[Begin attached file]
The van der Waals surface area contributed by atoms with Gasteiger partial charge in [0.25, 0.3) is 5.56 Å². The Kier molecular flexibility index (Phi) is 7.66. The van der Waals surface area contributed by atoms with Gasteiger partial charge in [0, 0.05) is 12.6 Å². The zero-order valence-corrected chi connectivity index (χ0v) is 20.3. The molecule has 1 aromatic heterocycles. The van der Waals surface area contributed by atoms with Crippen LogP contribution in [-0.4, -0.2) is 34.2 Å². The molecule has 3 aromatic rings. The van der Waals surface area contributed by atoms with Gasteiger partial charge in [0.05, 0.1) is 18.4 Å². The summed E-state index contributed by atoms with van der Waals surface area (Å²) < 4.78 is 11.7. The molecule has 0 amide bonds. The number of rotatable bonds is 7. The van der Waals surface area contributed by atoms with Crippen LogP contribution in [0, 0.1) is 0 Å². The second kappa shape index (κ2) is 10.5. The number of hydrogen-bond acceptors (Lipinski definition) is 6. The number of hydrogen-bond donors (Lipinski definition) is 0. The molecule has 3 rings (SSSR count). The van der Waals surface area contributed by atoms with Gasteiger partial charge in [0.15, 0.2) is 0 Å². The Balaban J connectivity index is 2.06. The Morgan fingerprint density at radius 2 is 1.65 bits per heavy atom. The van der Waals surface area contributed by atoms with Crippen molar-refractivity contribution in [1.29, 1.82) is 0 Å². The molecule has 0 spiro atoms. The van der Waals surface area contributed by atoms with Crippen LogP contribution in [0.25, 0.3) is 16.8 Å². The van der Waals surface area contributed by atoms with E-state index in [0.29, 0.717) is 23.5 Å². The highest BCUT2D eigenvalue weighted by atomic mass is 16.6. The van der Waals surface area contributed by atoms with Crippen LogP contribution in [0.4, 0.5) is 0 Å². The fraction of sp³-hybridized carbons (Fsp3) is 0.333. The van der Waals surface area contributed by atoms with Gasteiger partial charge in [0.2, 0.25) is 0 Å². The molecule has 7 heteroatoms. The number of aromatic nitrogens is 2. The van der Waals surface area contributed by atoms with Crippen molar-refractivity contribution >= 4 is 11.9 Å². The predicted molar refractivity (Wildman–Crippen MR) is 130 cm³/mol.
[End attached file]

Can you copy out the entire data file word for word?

The van der Waals surface area contributed by atoms with Gasteiger partial charge in [0.25, 0.3) is 5.56 Å². The Kier molecular flexibility index (Phi) is 7.66. The van der Waals surface area contributed by atoms with Gasteiger partial charge in [0, 0.05) is 12.6 Å². The zero-order valence-corrected chi connectivity index (χ0v) is 20.3. The molecule has 1 aromatic heterocycles. The van der Waals surface area contributed by atoms with Crippen LogP contribution in [-0.4, -0.2) is 34.2 Å². The molecule has 3 aromatic rings. The van der Waals surface area contributed by atoms with Gasteiger partial charge in [0.05, 0.1) is 18.4 Å². The summed E-state index contributed by atoms with van der Waals surface area (Å²) < 4.78 is 11.7. The molecule has 0 amide bonds. The number of rotatable bonds is 7. The van der Waals surface area contributed by atoms with Crippen LogP contribution in [0, 0.1) is 0 Å². The second kappa shape index (κ2) is 10.5. The number of hydrogen-bond acceptors (Lipinski definition) is 6. The number of hydrogen-bond donors (Lipinski definition) is 0. The molecule has 3 rings (SSSR count). The van der Waals surface area contributed by atoms with Gasteiger partial charge in [0.15, 0.2) is 0 Å². The Balaban J connectivity index is 2.06. The Morgan fingerprint density at radius 2 is 1.65 bits per heavy atom. The van der Waals surface area contributed by atoms with Crippen molar-refractivity contribution in [1.29, 1.82) is 0 Å². The molecule has 0 spiro atoms. The van der Waals surface area contributed by atoms with Crippen LogP contribution in [0.25, 0.3) is 16.8 Å². The van der Waals surface area contributed by atoms with E-state index in [0.29, 0.717) is 23.5 Å². The highest BCUT2D eigenvalue weighted by atomic mass is 16.6. The van der Waals surface area contributed by atoms with Crippen LogP contribution in [0.4, 0.5) is 0 Å². The fraction of sp³-hybridized carbons (Fsp3) is 0.333. The van der Waals surface area contributed by atoms with Gasteiger partial charge in [0.2, 0.25) is 0 Å². The molecule has 7 heteroatoms. The number of aromatic nitrogens is 2. The van der Waals surface area contributed by atoms with Crippen molar-refractivity contribution >= 4 is 11.9 Å². The predicted molar refractivity (Wildman–Crippen MR) is 130 cm³/mol.